Everyone knows they should warm up prior to exercise, but very few people actually bother. Turns out, that could be a real mistake: a new study suggests that warming up actually increases the maximum power a muscle can provide during exercise, as opposed to just shortening the time required to reach maximum output.
The study, carried out at La Trobe's School of Physiotherapy, tested out the effect of warm-up exercises on 22 elite athletes. What they found is a little surprising: some warm up exercises actually increase the maximum explosive power a muscle can provide during the subsequent work out. Essentially, that's extra performance for little extra effort. Justin Crow, one of the researchers, explains to Medical Express:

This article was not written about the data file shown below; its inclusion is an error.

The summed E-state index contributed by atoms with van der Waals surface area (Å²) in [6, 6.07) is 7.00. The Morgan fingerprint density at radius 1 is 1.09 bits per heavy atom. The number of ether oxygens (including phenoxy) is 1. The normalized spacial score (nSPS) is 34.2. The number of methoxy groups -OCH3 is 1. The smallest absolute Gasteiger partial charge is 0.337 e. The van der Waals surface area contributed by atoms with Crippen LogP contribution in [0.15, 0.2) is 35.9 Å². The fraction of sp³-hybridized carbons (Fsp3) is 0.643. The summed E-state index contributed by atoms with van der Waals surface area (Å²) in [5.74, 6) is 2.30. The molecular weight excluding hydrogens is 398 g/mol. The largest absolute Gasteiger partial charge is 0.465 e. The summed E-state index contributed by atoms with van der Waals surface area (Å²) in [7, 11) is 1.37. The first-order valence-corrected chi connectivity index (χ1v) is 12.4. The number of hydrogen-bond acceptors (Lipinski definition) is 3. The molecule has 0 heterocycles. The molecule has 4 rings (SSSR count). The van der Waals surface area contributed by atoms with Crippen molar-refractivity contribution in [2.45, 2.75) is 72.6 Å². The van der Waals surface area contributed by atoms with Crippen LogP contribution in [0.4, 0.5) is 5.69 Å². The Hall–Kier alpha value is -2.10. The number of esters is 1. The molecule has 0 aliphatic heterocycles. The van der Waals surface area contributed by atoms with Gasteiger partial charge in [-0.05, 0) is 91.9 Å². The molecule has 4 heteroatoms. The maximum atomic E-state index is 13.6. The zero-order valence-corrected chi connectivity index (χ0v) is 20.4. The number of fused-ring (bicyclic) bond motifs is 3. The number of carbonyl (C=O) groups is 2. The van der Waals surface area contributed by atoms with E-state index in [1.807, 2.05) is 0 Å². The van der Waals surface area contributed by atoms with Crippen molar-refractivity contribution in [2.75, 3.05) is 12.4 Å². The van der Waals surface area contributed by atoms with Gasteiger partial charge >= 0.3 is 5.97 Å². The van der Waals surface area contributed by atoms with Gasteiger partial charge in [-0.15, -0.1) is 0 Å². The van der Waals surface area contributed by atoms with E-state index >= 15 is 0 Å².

"A warm-up protocol involving low load exercises targeting the gluteal muscles is effective at acutely enhancing explosive power output in the lower limbs. Coaches may consider this protocol when preparing athletes for competition or training in sports involving explosive lower limb movements such as jumping, sprinting, and some weightlifting movements."
In fact, Crow suggests that some simple none-weight bearing warm-ups can help any athlete's performance. While it's not been established exactly why such warm-ups increase maximum strength, it's known that such exercises do affect the metabolism of muscles. And at any rate, there's a whole heap of evidence to show that they reduce injury—so get stretching. [Journal of Strength and Conditioning Research via Medical Express]
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